One thing I have done, though, is sign up to donate my brain to a brain bank. This doesn’t require doing anything while I am alive, because my brain will very much continue to remain where it best fits–my skull 🙂 But my signing up states my intention that my brain be made available to medical researchers who want to study human brains so that they can understand and treat problems. The human brain is unique, and no amount of studying brains of apes and rats will help solve problems specific to humans. There is a severe shortage of brains that can be studied, because hardly anyone thinks of brain donation. We know about eye donation, even kidney donation, but brain? Nada.

Please do consider it. You don’t lose anything while you live, but your signing up helps. Make sure relatives and friends understand your wishes and are willing to do whatever they can to honor them.

Related post here: Returning with a brief update, and thoughts on brain bank

Important Note:When my mother died in March 2012, I donated her brain; a description of my experience of donation can be seen here: Impermanence, Death, Closures and Continuity through Body Donation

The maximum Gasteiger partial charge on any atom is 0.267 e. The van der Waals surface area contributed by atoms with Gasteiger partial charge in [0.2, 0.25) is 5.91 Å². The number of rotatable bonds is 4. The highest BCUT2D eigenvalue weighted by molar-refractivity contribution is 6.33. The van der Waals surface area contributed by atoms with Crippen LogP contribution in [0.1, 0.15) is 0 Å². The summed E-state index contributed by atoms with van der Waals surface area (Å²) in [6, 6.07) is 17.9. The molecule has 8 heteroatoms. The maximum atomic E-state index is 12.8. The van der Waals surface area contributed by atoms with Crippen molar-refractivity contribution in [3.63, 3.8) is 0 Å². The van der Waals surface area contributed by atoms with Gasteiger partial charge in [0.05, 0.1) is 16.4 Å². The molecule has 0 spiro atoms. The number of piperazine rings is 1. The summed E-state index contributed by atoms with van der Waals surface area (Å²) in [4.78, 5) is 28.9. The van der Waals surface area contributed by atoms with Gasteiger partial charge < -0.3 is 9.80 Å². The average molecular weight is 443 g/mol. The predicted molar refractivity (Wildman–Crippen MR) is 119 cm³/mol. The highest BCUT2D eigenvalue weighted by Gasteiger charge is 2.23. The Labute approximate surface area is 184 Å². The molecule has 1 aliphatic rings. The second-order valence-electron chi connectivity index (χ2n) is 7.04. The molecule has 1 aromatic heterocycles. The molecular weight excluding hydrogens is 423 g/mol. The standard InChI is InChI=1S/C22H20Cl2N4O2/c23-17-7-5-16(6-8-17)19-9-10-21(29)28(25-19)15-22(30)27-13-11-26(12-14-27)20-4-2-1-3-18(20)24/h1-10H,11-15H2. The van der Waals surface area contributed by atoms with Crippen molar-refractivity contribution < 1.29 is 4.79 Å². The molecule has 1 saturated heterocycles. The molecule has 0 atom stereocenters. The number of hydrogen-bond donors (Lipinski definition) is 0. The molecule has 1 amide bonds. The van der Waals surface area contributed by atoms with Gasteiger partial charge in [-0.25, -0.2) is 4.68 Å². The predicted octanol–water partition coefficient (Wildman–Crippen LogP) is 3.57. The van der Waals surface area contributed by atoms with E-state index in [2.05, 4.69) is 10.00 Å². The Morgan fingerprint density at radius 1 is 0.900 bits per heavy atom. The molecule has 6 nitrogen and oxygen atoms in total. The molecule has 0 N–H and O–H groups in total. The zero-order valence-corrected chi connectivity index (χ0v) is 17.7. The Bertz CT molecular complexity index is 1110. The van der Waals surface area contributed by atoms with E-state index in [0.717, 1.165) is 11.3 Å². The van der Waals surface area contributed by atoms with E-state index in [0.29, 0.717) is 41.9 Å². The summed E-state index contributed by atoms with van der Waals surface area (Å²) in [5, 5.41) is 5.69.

A comprehensive FAQ for various types of donations, including brain donation, is available here: FAQ on Organ/ Body/ Brain/ Eye Donation.

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About Swapna Kishore
I'm a writer, blogger, and resource person for dementia/ caregiving in India, and deeply concerned about dementia care in India. On this blog I share my own caregiving journey, my experiences as a resource person for dementia care, and musings on life, aging, dementia in India, and such sundries. More about me and the work I do for dementia care in this set of pages:

2 Responses to Medical Research on Dementia, Brain Banks

  1. I support the idea of brain banks because it can definitely help others (like those who suffer from severe dementia) survive and live another day. Thanks for sharing!

  2. Pingback: returning with a brief update, and thoughts on brain bank « Swapna writes…